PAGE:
Student Success is Accrediting Agency’s Primary Mission

By Dr. Steven Kinsella

Accreditation of colleges and universities has been part of American higher education quality assurance for more than a century. It is designed to protect students, taxpayers who fund colleges and the wider community from low-quality or even fraudulent education institutions.

Accreditation assures students and others that the credits, certificates and degrees it awards will be of value to students and to employers. Each college or university is periodically reviewed to determine whether it meets published standards of quality and specific federal requirements for eligibility for federal funds. When an institution falls short, it is given limited time to improve and comply. If it does not meet standards, an institution is not permitted to achieve or maintain accredited status.

Accrediting agencies are reviewed every five years by the U.S. Department of Education to ensure the agency meets federal regulations. Agencies that meet federal requirements are given “recognition,” though not all accreditors are able to achieve recognition. During the USDE review of any agency, all stakeholders — community leaders, students, college administrators, faculty and classified personnel — are encouraged to provide feedback to the USDE through the department’s call for third party comment.

The Accrediting Commission for Community and Junior Colleges is recognized by the USDE. The commission has practiced continuous self-improvement since its formation in 1962 and, to encourage community input, it also has policy and procedure for comments and complaints and, during periods when it is revising standards, for ideas about what should change.

The ACCJC welcomes comment by third parties such as the Board of Governors or the public. The commission reports its accreditation actions and policy changes twice per year to the Bureau for Private Postsecondary Education, the California Community College System and, now, the legislature. While ACCJC shares information about its work and welcomes constructive criticism, its accreditation actions on institutions are required by federal regulations to be separate from state oversight and independent from external influence by college constituency groups and related organizations.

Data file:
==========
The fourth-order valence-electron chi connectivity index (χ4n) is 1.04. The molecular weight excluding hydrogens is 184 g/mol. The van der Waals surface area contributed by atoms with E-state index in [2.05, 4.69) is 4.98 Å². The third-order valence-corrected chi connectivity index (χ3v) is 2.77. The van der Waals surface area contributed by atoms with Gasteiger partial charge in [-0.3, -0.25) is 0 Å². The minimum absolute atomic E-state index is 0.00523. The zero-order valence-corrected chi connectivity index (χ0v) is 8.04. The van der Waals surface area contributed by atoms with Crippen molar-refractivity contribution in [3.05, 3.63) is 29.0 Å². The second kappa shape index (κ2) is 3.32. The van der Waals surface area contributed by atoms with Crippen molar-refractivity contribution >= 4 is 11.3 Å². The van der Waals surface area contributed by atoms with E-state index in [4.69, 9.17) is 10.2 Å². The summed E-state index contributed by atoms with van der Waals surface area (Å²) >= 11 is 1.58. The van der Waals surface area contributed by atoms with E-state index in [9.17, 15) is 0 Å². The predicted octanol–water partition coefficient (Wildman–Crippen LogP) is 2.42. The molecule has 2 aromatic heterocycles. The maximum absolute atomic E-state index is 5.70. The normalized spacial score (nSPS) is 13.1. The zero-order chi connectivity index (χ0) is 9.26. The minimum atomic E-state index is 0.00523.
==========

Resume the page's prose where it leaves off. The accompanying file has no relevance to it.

While Assembly Bill 404 is spurred by the recent debates about City College of San Francisco, it is important to distinguish between constructive comment and suggestions for change, and unwarranted critique. The February 17, 2015 decision by San Francisco Superior Court Judge Curtis Karnow ruled the allegations about the ACCJC, its commissioners and its staff were unproven.

Among the many findings Judge Karnow made were: no inadequacies in the ACCJC conflict of interest policy; no conflict of interest or apparent conflict of interest with the 2012 CCSF volunteer-peer evaluation team; no wrongdoing by the ACCJC and its staff.

The court ruled, however, that the commission made an error in not informing the institution in advance of its noncompliance with 10 standards, and ordered ACCJC to undertake a process to remedy that error. That process is ongoing.

The ACCJC remains committed to fulfilling its purpose — to assure the institutions it accredits meet accreditation standards, and beyond that, strive to improve quality. Our communities’ students are best equipped for success when colleges offer the best in curriculum, pedagogy, support services, facilities, and instructional technologies, and when colleges are financially stable with governance focused on providing quality education to students.